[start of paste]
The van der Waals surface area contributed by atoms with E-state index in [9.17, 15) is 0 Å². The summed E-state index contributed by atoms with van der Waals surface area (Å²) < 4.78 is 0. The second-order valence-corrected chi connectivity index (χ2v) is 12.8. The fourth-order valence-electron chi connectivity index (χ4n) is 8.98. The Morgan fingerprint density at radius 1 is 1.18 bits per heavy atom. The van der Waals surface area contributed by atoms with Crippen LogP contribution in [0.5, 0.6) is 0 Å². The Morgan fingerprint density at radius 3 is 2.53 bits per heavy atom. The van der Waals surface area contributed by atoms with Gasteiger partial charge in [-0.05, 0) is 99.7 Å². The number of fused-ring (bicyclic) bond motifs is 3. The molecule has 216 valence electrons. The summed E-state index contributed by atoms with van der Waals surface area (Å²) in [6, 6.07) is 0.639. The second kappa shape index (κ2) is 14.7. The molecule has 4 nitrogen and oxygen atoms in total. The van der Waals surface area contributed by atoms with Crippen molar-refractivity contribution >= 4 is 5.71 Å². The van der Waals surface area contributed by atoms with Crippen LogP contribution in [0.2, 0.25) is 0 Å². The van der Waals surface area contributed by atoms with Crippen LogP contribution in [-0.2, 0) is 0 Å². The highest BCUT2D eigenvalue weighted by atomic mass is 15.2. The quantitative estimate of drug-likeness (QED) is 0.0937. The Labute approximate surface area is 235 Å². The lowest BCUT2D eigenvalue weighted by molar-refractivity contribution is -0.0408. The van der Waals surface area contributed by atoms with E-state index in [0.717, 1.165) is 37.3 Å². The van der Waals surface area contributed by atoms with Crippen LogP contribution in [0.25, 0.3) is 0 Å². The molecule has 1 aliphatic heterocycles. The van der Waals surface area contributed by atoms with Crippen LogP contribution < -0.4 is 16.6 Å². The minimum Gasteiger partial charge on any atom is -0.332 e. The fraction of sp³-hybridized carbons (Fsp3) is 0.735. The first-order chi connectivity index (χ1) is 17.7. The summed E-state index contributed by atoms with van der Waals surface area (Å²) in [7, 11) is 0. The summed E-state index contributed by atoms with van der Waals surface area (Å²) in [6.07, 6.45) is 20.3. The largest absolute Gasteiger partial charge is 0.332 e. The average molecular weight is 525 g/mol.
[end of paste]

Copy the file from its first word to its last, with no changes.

The van der Waals surface area contributed by atoms with E-state index in [9.17, 15) is 0 Å². The summed E-state index contributed by atoms with van der Waals surface area (Å²) < 4.78 is 0. The second-order valence-corrected chi connectivity index (χ2v) is 12.8. The fourth-order valence-electron chi connectivity index (χ4n) is 8.98. The Morgan fingerprint density at radius 1 is 1.18 bits per heavy atom. The van der Waals surface area contributed by atoms with Crippen LogP contribution in [0.5, 0.6) is 0 Å². The Morgan fingerprint density at radius 3 is 2.53 bits per heavy atom. The van der Waals surface area contributed by atoms with Gasteiger partial charge in [-0.05, 0) is 99.7 Å². The number of fused-ring (bicyclic) bond motifs is 3. The molecule has 216 valence electrons. The summed E-state index contributed by atoms with van der Waals surface area (Å²) in [6, 6.07) is 0.639. The second kappa shape index (κ2) is 14.7. The molecule has 4 nitrogen and oxygen atoms in total. The van der Waals surface area contributed by atoms with Crippen molar-refractivity contribution >= 4 is 5.71 Å². The van der Waals surface area contributed by atoms with Crippen LogP contribution in [0.2, 0.25) is 0 Å². The van der Waals surface area contributed by atoms with Crippen LogP contribution in [-0.2, 0) is 0 Å². The highest BCUT2D eigenvalue weighted by atomic mass is 15.2. The quantitative estimate of drug-likeness (QED) is 0.0937. The Labute approximate surface area is 235 Å². The lowest BCUT2D eigenvalue weighted by molar-refractivity contribution is -0.0408. The van der Waals surface area contributed by atoms with E-state index in [0.717, 1.165) is 37.3 Å². The van der Waals surface area contributed by atoms with Crippen LogP contribution in [0.25, 0.3) is 0 Å². The molecule has 1 aliphatic heterocycles. The van der Waals surface area contributed by atoms with Crippen LogP contribution < -0.4 is 16.6 Å². The minimum Gasteiger partial charge on any atom is -0.332 e. The fraction of sp³-hybridized carbons (Fsp3) is 0.735. The first-order chi connectivity index (χ1) is 17.7. The summed E-state index contributed by atoms with van der Waals surface area (Å²) in [7, 11) is 0. The summed E-state index contributed by atoms with van der Waals surface area (Å²) in [6.07, 6.45) is 20.3. The largest absolute Gasteiger partial charge is 0.332 e. The average molecular weight is 525 g/mol.